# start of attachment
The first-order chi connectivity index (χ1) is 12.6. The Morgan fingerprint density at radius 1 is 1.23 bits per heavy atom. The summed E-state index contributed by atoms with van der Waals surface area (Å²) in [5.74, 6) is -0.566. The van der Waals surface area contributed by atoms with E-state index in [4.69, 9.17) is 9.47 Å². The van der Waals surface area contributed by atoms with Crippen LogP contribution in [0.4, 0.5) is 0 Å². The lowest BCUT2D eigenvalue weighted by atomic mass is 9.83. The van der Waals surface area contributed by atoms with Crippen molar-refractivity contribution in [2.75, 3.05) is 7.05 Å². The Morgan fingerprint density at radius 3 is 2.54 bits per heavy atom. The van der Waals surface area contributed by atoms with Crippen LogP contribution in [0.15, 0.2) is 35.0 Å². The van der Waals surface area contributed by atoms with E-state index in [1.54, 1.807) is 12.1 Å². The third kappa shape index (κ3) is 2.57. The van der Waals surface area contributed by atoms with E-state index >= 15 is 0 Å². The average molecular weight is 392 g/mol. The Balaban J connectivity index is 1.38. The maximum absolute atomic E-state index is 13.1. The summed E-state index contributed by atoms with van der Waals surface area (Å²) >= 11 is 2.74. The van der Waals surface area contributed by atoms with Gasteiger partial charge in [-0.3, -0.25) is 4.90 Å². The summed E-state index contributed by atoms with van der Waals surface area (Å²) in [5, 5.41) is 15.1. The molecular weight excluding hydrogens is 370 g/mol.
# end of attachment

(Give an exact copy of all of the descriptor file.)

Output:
The first-order chi connectivity index (χ1) is 12.6. The Morgan fingerprint density at radius 1 is 1.23 bits per heavy atom. The summed E-state index contributed by atoms with van der Waals surface area (Å²) in [5.74, 6) is -0.566. The van der Waals surface area contributed by atoms with E-state index in [4.69, 9.17) is 9.47 Å². The van der Waals surface area contributed by atoms with Crippen LogP contribution in [0.4, 0.5) is 0 Å². The lowest BCUT2D eigenvalue weighted by atomic mass is 9.83. The van der Waals surface area contributed by atoms with Crippen molar-refractivity contribution in [2.75, 3.05) is 7.05 Å². The Morgan fingerprint density at radius 3 is 2.54 bits per heavy atom. The van der Waals surface area contributed by atoms with Crippen LogP contribution in [0.15, 0.2) is 35.0 Å². The van der Waals surface area contributed by atoms with E-state index in [1.54, 1.807) is 12.1 Å². The third kappa shape index (κ3) is 2.57. The van der Waals surface area contributed by atoms with E-state index >= 15 is 0 Å². The average molecular weight is 392 g/mol. The Balaban J connectivity index is 1.38. The maximum absolute atomic E-state index is 13.1. The summed E-state index contributed by atoms with van der Waals surface area (Å²) >= 11 is 2.74. The van der Waals surface area contributed by atoms with Gasteiger partial charge in [-0.3, -0.25) is 4.90 Å². The summed E-state index contributed by atoms with van der Waals surface area (Å²) in [5, 5.41) is 15.1. The molecular weight excluding hydrogens is 370 g/mol.